By John O'Conner. (Anvil Books)
A well-researched and gracefully written, interesting book on the history of workhouses in Ireland from their inception in 1838 to their phasing out in 1933.

Death In Templecrone
By Patrick Campbell.
The story of Templecrone Parish in Northwest Donegal. Expertly researched and written by a native now living New Jersey. Available by mail order from PH Campbell, 82 Bentley Avenue, Jersey City, NJ 07304, USA. Price $16 surface mail, $19 airmail.

Famine In The Valley
By Edmund O'Riordan.
Published by Edmund O'Riordan, June 1995.
Covers the effects of the Famine and workhouses in the Clogheen Union of South West Tipperary.

Massachusetts Help to Ireland During the Famine
By Henry Lee and H.A. Crosby (published by Forbes Museum, Milton, Massachusetts).
An excellent account of the voyage of the US Jamestown, which was called into service by Boston citizens in spring of 1847. The U.S. Jamestown carried over $40,000 worth of supplies, food and money to Cork Harbor, where the ship and its crew was received with great appreciation and praise. (Submitted by Michael P Quinlan.)

The Famine Decade:Contemporary Accounts

Edited by John Killen, published by The Blackstaff Press, Belfast, 1995.
Although the book is bracketed by 1841 and 1851 census reports, most of the pieces were taken from Irish and English periodicals. This a wealth of primary source material and includes cartoons from Punch and auction posters. (Submitted by Patricia Jameson-Sammartano.)

Fearful Realities: New Perspectives on the Famine

Edited by Chris Morash and Richard Hayes. Published by Irish Academic Press, 1996.
This collection of essays originated at a conference on the Famine organised by the society for the Study of Nineteenth-Century Ireland, held in St Patrick's College, Maynooth in July of 1994. (Submitted by Todd Bogan.)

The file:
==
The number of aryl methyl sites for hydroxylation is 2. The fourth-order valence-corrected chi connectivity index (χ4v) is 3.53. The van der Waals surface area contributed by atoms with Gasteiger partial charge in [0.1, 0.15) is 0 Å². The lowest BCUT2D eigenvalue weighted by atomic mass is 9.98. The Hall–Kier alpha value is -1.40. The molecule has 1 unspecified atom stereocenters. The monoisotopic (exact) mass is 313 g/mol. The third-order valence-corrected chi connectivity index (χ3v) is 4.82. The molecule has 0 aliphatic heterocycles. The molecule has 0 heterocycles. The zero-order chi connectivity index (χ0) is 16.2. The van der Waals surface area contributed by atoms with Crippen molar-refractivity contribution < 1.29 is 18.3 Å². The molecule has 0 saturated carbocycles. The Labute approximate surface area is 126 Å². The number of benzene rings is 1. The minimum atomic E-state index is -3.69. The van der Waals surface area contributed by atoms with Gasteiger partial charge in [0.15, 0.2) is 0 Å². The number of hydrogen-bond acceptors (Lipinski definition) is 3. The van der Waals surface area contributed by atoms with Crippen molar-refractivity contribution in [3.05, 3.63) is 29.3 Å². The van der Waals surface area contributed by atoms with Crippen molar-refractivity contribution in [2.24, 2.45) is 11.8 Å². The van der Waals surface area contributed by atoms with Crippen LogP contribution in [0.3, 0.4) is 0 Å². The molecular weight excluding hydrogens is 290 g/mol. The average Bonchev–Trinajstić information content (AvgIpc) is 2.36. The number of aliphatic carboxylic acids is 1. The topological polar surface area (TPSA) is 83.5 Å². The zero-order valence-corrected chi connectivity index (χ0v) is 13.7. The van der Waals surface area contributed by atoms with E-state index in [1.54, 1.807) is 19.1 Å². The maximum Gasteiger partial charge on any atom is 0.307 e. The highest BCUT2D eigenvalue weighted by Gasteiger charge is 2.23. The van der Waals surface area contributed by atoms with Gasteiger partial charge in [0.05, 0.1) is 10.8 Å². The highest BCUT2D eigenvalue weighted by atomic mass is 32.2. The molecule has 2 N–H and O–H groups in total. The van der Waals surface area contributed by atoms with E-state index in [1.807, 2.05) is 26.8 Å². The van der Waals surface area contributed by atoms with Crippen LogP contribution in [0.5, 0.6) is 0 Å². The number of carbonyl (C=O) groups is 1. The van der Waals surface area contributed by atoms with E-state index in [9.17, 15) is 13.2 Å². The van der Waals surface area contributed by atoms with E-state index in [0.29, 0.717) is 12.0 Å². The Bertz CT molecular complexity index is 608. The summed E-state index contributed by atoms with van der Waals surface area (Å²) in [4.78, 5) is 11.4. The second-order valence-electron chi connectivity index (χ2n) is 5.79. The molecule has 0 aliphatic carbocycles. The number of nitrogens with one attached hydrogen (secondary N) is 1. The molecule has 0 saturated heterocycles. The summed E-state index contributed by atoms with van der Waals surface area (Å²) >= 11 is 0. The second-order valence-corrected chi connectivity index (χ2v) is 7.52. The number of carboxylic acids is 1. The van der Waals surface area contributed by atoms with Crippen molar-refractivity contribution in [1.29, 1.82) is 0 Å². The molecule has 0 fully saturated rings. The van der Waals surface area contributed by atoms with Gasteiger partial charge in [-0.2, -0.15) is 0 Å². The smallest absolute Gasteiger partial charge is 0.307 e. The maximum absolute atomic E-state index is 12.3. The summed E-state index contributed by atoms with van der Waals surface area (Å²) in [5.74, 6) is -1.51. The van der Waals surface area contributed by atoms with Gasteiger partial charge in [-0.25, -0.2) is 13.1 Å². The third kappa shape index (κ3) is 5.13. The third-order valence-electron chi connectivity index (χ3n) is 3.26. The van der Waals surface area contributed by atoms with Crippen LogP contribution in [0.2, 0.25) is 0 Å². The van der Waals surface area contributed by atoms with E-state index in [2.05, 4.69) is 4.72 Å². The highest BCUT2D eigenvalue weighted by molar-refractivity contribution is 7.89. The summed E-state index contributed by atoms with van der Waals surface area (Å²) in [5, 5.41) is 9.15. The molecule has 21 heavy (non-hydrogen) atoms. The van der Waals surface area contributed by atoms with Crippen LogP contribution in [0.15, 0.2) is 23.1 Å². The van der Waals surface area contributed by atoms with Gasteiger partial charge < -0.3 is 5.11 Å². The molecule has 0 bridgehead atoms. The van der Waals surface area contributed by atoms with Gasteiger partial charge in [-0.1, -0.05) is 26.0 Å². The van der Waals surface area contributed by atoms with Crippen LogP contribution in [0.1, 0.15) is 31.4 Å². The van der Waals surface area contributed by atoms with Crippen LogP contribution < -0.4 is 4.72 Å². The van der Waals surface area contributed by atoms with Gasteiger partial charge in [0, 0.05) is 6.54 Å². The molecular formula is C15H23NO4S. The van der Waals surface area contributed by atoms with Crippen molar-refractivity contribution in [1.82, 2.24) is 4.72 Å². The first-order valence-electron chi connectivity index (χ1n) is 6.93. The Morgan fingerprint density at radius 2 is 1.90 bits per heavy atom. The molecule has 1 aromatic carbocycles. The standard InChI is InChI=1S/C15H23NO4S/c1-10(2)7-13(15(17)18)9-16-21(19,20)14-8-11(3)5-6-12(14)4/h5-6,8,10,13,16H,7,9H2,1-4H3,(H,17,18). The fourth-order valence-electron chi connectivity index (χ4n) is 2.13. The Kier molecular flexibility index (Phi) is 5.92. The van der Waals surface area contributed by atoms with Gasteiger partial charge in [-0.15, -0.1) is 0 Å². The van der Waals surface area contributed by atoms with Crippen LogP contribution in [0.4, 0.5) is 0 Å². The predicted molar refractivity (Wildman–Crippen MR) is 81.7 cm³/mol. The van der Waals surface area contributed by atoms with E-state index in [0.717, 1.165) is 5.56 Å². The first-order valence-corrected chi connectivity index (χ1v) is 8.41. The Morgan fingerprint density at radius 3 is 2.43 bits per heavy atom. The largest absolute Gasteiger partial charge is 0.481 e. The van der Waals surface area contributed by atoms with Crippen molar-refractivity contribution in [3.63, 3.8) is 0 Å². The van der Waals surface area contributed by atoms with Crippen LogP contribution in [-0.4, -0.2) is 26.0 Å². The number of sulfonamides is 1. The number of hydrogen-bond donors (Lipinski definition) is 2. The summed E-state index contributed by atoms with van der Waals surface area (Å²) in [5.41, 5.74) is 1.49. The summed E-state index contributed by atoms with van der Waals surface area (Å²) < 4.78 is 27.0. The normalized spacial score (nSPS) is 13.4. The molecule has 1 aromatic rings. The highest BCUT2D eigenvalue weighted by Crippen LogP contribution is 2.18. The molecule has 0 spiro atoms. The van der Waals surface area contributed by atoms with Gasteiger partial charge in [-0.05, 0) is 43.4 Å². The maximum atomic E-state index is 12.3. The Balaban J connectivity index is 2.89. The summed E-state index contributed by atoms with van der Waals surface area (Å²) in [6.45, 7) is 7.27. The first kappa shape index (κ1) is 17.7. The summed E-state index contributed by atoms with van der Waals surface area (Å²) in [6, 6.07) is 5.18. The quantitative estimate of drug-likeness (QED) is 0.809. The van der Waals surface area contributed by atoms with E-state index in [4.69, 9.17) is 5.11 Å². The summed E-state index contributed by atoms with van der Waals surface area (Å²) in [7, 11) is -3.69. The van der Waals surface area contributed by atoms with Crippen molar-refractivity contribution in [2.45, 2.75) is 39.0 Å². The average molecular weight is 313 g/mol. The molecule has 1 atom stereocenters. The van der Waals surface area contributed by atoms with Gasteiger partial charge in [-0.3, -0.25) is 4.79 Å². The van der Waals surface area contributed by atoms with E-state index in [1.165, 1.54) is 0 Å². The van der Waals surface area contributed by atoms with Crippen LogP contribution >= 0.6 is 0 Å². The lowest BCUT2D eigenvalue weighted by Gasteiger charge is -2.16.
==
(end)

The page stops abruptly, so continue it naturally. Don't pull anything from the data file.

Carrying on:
A Death-Dealing Famine: The Great Hunger
By Cristine Kinealy. Published by Pluto Press, 1997.
Kinealy shows the complex factors which created the Famine, including the rise of free market ideologies, provedentialist ideas, the desire to disposses the Irish peasantry in order to "modernize" Irish agriculture. An important sequel to "The Great Calamity". (Submitted by Craig Gilmore.)

The San Patricios, a film available on video.
The San Patricios is the powerful story about famine immigrants who were sent as soldiers in the U.S. army in the conquest of Mexico in 1846-48.

When Ireland Starved - a video documentary.
Available from Irish Visions USA, 1997.
When Ireland Starved, a 104 minute documentary from Radharc Films, Dublin, recreates the horror of the most catastrophic event in Irish history. This video using archival sketches, many taken from the Illustrated London News of the period (1845-50) exposes this disaster that has been, for too long, hidden from the public eye.

The Scattering: Images of Emigrants from an Irish Country
edited by Anne Jones (Paperback; 25.00 IEP / 35.00 USD / 20.00 UK)
Down through the years thousands of people from County Clare have left home to live and work in other lands. To explore the lives of Clare emigrants, six photographers criss-crossed the world over a twelve month period visiting Clare people at their work and in their homes. The final selection of photographs was made from over 20,000 exposures. They were taken in Los Angeles and London, Sydney and Seoul, in South and Central America, Poland, Pakistan, South Africa and Israel and many other countries. As well as allowing the photographers into their lives, each emigrant was asked to tell his or her story. The words and pictures combine to make an intensely moving book showing the daily lives of sixty-eight emigrants, now scattered all over the world. The book provides a fascinating insight into the Irish abroad.